Public transportation played a critical role in expanding America. Once upon a time the stagecoach helped people go from point A to point B, followed by rail lines, trolley services, bus routes, subways, “El” trains and airplanes. However, as the automobile became the choice mode of getting around in the post-World War II era, public transportation opportunities were often relegated to bigger cities with larger populations rather than small towns or rural areas.
But according to a 2012 report published by Reconnecting America, smaller communities have discovered the benefits of developing mass transit options that connect residents to jobs and other resources within the local community. Public transportation investments are being used to address the challenges of limited resources, populations both shrinking and growing older, industrial decline and the loss of farmland. Through strong partnerships and creative funding mechanisms, the initiative is creating stronger, healthier communities.
Located 40 miles from the city of Boston, Fitchburg, Mass., is among the bedroom communities that benefit from having a mass transit system in place. The area is served by the Montachusett Regional Transit Authority, which includes fixed-route bus and regional van service as well as a commuter rail system operated by the Massachusetts Bay Transportation Authority.
Mohammad Khan, mart administrator, said Fitchburg has been very fortunate to have a commuter rail line in the area.
“Our congressman, John Oliver, was able to help us get $300 million to improve the line. While we are working to trim our Boston commute times from 90 minutes to 60 minutes, its presence has inspired serious economic growth in the area.”
Khan added the commuter line has had a direct impact on local industries, including Bristol Meyers/Squibb, Cisco and IBM, which are able to attract an experienced workforce from the Boston area. It has also encouraged families to settle in an area that enjoys a lower cost of living compared to a larger community.
“Right now we are trying to strengthen our reverse commute so that people will see Fitchburg as a destination area as well,” he said.
Integrating a mass transit system is important for any community, but it’s often a hard sell. Aside from the people who need transportation options due to mobility challenges or economic need, Khan said municipalities need to do more to educate the public and help them see mass transit as an everyday choice.
“People worry that it is not reliable; that it’s inconvenient; and they lack understanding about public transportation,” he said. “If they are properly educated, then they will realize that it is a reliable choice, and environmentally responsible choice and can save them money as well. When they get used to it, they love it.”
Preventing brain drain
Kent, Ohio, is similar to a lot of college communities that have fought the battle of the brain drain. Located in the northeastern portion of the state and home to famed Kent State University, Kent has a high turnover rate of students who come to receive an education and then leave as soon as the ink dries on their diplomas.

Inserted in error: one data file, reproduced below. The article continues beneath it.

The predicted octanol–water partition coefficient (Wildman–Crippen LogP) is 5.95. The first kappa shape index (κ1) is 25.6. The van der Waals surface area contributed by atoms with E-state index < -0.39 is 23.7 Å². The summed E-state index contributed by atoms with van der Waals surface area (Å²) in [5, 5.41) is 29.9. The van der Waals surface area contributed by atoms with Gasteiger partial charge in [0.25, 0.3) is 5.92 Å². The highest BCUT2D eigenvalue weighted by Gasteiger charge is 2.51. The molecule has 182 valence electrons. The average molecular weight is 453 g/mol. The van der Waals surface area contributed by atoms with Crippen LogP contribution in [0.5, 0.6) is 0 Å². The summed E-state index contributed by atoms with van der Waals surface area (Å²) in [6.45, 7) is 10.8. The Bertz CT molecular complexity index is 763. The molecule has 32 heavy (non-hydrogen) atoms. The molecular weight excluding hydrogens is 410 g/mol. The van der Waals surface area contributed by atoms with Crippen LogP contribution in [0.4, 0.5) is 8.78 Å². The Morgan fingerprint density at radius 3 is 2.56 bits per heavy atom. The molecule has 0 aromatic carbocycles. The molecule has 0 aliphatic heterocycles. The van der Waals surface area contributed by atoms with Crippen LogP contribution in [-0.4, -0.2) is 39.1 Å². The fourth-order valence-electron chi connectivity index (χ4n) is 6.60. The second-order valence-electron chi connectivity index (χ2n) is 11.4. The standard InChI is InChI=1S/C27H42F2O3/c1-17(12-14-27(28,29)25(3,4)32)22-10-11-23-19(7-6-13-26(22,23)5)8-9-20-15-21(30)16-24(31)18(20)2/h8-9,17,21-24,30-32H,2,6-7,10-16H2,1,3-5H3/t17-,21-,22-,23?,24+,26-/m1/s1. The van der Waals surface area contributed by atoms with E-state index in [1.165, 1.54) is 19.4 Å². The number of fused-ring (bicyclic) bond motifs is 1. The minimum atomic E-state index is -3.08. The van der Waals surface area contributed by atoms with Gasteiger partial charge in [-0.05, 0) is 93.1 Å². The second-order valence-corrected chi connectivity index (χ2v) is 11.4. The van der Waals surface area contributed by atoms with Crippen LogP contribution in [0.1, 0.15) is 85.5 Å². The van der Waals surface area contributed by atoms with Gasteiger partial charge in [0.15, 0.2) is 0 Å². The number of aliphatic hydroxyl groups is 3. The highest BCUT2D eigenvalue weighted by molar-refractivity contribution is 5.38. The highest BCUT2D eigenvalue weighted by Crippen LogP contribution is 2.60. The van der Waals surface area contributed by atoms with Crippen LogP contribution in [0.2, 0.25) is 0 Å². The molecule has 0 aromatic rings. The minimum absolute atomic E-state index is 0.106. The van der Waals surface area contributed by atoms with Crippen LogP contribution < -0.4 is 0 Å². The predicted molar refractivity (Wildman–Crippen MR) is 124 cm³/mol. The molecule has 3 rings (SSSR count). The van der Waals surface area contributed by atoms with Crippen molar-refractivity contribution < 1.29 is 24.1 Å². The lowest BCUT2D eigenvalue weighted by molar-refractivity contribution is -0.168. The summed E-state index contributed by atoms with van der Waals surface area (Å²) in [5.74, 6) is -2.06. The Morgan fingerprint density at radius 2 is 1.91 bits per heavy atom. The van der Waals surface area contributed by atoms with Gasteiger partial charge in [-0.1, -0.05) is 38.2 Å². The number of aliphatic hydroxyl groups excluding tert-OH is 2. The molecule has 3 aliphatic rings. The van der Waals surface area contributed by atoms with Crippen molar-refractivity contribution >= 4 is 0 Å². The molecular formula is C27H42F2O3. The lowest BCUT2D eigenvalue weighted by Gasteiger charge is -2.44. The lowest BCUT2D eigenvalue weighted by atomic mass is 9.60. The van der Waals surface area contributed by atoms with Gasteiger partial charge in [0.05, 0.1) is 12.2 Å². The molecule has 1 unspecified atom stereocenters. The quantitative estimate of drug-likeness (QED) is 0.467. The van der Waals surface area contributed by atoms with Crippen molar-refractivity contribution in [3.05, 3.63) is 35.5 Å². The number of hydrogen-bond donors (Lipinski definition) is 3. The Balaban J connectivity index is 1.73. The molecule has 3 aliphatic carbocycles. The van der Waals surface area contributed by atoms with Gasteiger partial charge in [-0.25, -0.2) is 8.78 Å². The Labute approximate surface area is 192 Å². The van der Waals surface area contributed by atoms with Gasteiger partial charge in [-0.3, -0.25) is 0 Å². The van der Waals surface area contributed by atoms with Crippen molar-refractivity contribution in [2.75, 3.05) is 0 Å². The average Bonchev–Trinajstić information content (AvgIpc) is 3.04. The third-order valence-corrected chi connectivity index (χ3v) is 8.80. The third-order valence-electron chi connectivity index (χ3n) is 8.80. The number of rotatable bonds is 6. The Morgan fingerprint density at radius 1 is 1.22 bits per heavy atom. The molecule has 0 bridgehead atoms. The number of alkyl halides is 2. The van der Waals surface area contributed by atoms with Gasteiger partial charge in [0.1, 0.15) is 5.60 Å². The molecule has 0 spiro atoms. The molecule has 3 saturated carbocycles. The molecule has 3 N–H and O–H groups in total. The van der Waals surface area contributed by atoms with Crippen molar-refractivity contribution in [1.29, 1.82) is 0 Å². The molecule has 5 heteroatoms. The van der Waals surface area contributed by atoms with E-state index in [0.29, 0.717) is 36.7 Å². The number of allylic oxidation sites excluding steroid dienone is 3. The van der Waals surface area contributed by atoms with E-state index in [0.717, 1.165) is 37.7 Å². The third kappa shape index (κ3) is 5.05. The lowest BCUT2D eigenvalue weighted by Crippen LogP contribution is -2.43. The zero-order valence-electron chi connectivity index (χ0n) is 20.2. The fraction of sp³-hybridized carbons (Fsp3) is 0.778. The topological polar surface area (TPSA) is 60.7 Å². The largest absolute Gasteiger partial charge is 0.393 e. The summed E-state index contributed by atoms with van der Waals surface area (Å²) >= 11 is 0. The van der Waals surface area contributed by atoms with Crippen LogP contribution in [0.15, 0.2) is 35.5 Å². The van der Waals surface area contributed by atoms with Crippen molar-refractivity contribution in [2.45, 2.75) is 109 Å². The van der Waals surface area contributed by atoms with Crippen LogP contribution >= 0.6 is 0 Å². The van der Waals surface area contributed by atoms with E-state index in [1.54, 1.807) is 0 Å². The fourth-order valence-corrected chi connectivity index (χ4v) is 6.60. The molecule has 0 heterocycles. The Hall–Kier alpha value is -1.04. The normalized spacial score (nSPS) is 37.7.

In 2008 the city was determined to find out why. Civic leaders conducted a study among the student population to determine what it would take to make them stay. The answer was overwhelming. Young people wanted to live near a thriving downtown community with plenty of cultural attractions, dining and retail options, gathering spaces, walkable streets and interesting neighborhoods.
The findings were used by the Portage Area Regional Transit Authority to create a proposed transit center, the Kent Gateway Center that would promote intermodal transportation use and revitalize their downtown area.
“It used to be really bad,” said Bryan Smith, director of planning for parta. “Businesses would roll up the sidewalks at five o’clock, and the only places that had anything going on over the weekends were the bars.”
The city was awarded a $20 million dollar grant to begin the project that ultimately beget over $100 million in private and public investments. Smith noted that in addition to parta’s large parking deck and 10-bay transit/transfer center, two developers have put in retail and office space, plus a large boutique-style hotel has been built to accommodate visitors to the university. Their partners have been able to create an esplanade with walking and hiking trails that connects Kent’s downtown district with the campus community.
“We didn’t have that before. In the 1970s, a limited access freeway divided the area, and that was a problem,” Smith said. “In order to get from the campus to the downtown area, students had to take a circuitous route, which wasn’t very welcoming. Now we have racks on our buses, plenty of walking trails, hotel rooms for visitors and other amenities to say ‘We want you here!’”
Smith said the project is 98 percent complete and has succeeded thanks to the single-minded vision of the various partners, including the city of Kent, parta, Kent State University and the U.S. Department of Transportation.
“The Kent Central Gateway has been very successful already, and I guess the old adage is true: If you build it, they will come,” Smith said.